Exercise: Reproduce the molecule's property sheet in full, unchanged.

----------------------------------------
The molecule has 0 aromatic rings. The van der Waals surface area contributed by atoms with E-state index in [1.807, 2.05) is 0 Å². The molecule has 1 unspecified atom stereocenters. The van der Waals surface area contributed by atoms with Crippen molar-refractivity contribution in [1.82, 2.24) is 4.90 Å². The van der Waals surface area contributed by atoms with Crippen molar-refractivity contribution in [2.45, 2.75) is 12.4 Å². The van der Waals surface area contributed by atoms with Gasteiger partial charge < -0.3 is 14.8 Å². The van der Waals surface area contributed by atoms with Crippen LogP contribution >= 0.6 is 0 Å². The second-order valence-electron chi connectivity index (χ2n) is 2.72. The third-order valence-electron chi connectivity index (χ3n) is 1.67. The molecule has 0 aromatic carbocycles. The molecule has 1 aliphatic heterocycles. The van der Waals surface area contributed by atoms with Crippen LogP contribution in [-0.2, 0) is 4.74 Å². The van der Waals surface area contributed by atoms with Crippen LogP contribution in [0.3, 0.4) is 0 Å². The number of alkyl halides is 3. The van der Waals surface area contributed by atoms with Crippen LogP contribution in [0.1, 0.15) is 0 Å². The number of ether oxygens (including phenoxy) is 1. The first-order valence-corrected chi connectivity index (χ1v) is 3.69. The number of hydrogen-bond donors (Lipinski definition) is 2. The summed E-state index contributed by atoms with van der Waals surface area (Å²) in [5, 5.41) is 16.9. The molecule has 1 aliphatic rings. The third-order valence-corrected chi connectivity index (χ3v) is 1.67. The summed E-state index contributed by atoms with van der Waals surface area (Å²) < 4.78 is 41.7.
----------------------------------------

The molecule has 0 aromatic rings. The van der Waals surface area contributed by atoms with E-state index in [1.807, 2.05) is 0 Å². The molecule has 1 unspecified atom stereocenters. The van der Waals surface area contributed by atoms with Crippen molar-refractivity contribution in [1.82, 2.24) is 4.90 Å². The van der Waals surface area contributed by atoms with Crippen molar-refractivity contribution in [2.45, 2.75) is 12.4 Å². The van der Waals surface area contributed by atoms with Gasteiger partial charge < -0.3 is 14.8 Å². The van der Waals surface area contributed by atoms with Crippen LogP contribution >= 0.6 is 0 Å². The second-order valence-electron chi connectivity index (χ2n) is 2.72. The third-order valence-electron chi connectivity index (χ3n) is 1.67. The molecule has 0 aromatic carbocycles. The molecule has 1 aliphatic heterocycles. The van der Waals surface area contributed by atoms with Crippen LogP contribution in [-0.2, 0) is 4.74 Å². The van der Waals surface area contributed by atoms with Crippen LogP contribution in [0.3, 0.4) is 0 Å². The number of alkyl halides is 3. The van der Waals surface area contributed by atoms with Crippen LogP contribution in [0.1, 0.15) is 0 Å². The number of ether oxygens (including phenoxy) is 1. The first-order valence-corrected chi connectivity index (χ1v) is 3.69. The number of hydrogen-bond donors (Lipinski definition) is 2. The summed E-state index contributed by atoms with van der Waals surface area (Å²) in [5, 5.41) is 16.9. The molecule has 1 aliphatic rings. The third-order valence-corrected chi connectivity index (χ3v) is 1.67. The summed E-state index contributed by atoms with van der Waals surface area (Å²) < 4.78 is 41.7.